The Complete Guide To: Whale & dolphin watching

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As a week devoted to these marvellous marine mammals begins, Harriet O'Brien explores the best places to encounter them in the wild

Breach encounters...

It is a breathtaking and implausible sight. The sea seems to part suddenly and a vast creature, the size of a double-decker bus and more, hurls itself out of the water. For several seconds you take in its enormity as its moves through the air, and then it crashes down into the ocean, rapidly disappearing back to the depths. Exactly why a whale breaches remains a mystery, but the phenomenon constitutes one of the greatest thrills in wildlife watching.

Other encounters are wonderfully impressive: seeing a cloud of bubbles or a spout, watching a gigantic shape come to the surface of the water, witnessing a huge tail flipping out of the sea and then receding. Meanwhile there's a palpable feeling of joy in watching or being among a school of dolphins or shy porpoise. And a great sense of wonder, too, at these highly intelligent, highly communicative creatures.

Cetacean – the collective term for whales, dolphins and porpoises – derives from the Greek word for sea monster. These amazing mammals are peculiarly well adapted for aquatic life. They breathe near the surface of the water through blowholes at the tops of their heads; their forelimbs are flippers while their hind legs are tiny and hidden within their bodies; their tails are especially powerful thanks to two fin-like "flukes" at the end. The 80 or so species (the number keeps increasing as scientists learn more) are classified in two subgroups, essentially those with and those without teeth.

Odontocetes prey on fish and other game, so need teeth (the narwhal whale has a tusk). This group includes oceanic dolphins, river dolphins and porpoises as well as orcas (or killer whales) and deep-diving, large-brained sperm whales. Toothless baleen whales are gentle giants, filter-feeding on minuscule marine organisms and ranging in shape from humpback whales to prodigious blue whales, the largest animals ever to exist in the world – bigger, even, than the largest dinosaur.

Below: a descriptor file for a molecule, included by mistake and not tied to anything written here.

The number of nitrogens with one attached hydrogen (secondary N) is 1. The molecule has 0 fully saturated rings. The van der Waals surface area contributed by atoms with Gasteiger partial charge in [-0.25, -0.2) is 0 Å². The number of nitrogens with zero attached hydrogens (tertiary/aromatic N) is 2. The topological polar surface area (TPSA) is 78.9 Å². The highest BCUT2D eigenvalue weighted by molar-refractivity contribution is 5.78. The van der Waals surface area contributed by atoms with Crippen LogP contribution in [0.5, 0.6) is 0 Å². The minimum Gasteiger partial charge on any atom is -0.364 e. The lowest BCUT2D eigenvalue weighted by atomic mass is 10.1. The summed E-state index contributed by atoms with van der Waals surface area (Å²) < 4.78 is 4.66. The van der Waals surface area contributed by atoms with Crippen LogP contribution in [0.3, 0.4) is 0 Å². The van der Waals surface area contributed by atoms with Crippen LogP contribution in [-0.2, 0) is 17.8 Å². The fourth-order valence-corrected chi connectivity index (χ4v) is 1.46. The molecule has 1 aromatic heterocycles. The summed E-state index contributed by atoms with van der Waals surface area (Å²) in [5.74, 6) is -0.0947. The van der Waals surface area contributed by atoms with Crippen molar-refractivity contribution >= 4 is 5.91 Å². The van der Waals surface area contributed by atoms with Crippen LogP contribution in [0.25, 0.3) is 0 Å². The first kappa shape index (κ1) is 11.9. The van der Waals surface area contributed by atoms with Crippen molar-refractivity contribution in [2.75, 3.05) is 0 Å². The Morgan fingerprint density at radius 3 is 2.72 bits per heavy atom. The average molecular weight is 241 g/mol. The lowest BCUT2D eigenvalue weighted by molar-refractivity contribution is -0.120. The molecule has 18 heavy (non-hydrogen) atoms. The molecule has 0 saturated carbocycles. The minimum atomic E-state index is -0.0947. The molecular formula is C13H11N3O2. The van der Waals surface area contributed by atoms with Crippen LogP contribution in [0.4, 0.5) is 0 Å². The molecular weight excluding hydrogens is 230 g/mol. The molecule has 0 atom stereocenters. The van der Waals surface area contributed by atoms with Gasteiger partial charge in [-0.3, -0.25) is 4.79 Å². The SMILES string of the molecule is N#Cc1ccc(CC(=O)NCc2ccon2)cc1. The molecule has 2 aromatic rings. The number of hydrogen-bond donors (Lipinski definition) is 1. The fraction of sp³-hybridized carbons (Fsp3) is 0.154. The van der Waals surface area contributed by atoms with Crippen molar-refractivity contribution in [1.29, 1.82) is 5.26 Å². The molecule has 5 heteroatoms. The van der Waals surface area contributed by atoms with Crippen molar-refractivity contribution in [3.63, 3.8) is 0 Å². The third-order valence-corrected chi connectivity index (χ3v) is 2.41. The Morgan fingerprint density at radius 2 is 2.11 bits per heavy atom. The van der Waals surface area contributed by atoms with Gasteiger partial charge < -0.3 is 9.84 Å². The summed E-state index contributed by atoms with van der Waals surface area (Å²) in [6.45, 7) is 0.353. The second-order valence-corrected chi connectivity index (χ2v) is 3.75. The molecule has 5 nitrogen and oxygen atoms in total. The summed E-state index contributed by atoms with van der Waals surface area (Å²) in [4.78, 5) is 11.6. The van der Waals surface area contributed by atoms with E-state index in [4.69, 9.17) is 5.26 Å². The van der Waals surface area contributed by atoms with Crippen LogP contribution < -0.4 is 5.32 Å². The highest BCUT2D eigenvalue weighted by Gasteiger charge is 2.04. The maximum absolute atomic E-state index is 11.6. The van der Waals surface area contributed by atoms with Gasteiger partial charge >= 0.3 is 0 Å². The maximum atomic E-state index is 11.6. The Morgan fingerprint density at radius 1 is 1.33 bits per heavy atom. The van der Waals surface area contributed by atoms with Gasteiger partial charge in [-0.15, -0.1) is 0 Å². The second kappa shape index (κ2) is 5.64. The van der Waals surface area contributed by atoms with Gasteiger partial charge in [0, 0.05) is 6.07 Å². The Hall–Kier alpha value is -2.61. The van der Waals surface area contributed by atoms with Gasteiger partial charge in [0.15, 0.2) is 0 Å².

Do I have to travel far to see them?

At this time of year, no. Indeed if you live near the coast you may find that you and your binoculars barely need to leave home. Dolphins in particular, but sometimes porpoises and whales, can be seen all around the shores of the UK – if you're lucky. In total, 28 species of cetacean have been recorded in British and Irish waters, the most frequent sightings being from boats, although seeing these sea mammals from land – particularly headlands – is by no means a rarity.

What's more, this week you can go whale and dolphin watching with real sense of purpose. The eighth annual National Whale and Dolphin Watch week runs from today until 26 July.

The survey is organised by the marine conservation charity Sea Watch (0845 202 3892; seawatchfoundation.org.uk) which is aiming to involve the public as much as possible in its efforts. Anyone can take part, either by going to specific sites and helping trained observers or by undertaking their own independent dolphin and whale watches and recording sightings on forms downloadable from the Sea Watch website, where species identification notes are also available.

The charity's dedicated watching areas are dotted around the country – Poole Bay in Dorset, Blackpool, Aberystwyth and Aberdeen being just some of the sites. Information about these and other locations as well as events and boat survey trips (for which a small fee is payable) is on the charity's website. The research gathered during the week's watch will help in assessing the distribution and numbers of sea mammals around our coasts and ultimately in forming conversation policies.

So where's best in Britain?

"Scotland probably offers the best viewing – and the greatest diversity," says Gemma Veneruso, sightings officer at Sea Watch. Off the west coast, fin and minke whales are fairly regularly seen, while orcas are not uncommon and Risso's, bottlenose and white-beaked dolphins are frequently sighted. Particularly rewarding viewing locations include areas around Cape Wrath, Red Point (south of Gairloch), Ardnamurchan Point and Mull.

Set up 25 years ago, Sea Life Surveys (01688 302916; sealifesurveys .com) is said to be Scotland's most experienced whale and dolphin watching operator and it provides a variety of trips from Mull, with options including a full-day "whale explorer" cruise.

Off Scotland's east coast, pilot whales, orcas, porpoises and various dolphin species are often seen. Hotspots include areas north of Eyemouth, the stretch of coast between Dundee and Aberdeen, and most of all, the Moray Firth where there is a resident population of about 130 bottlenose dolphins. Among those offering sea trips in the locality is Ecoventures (01381 600323; ecoventures.co.uk) based at Cromarty.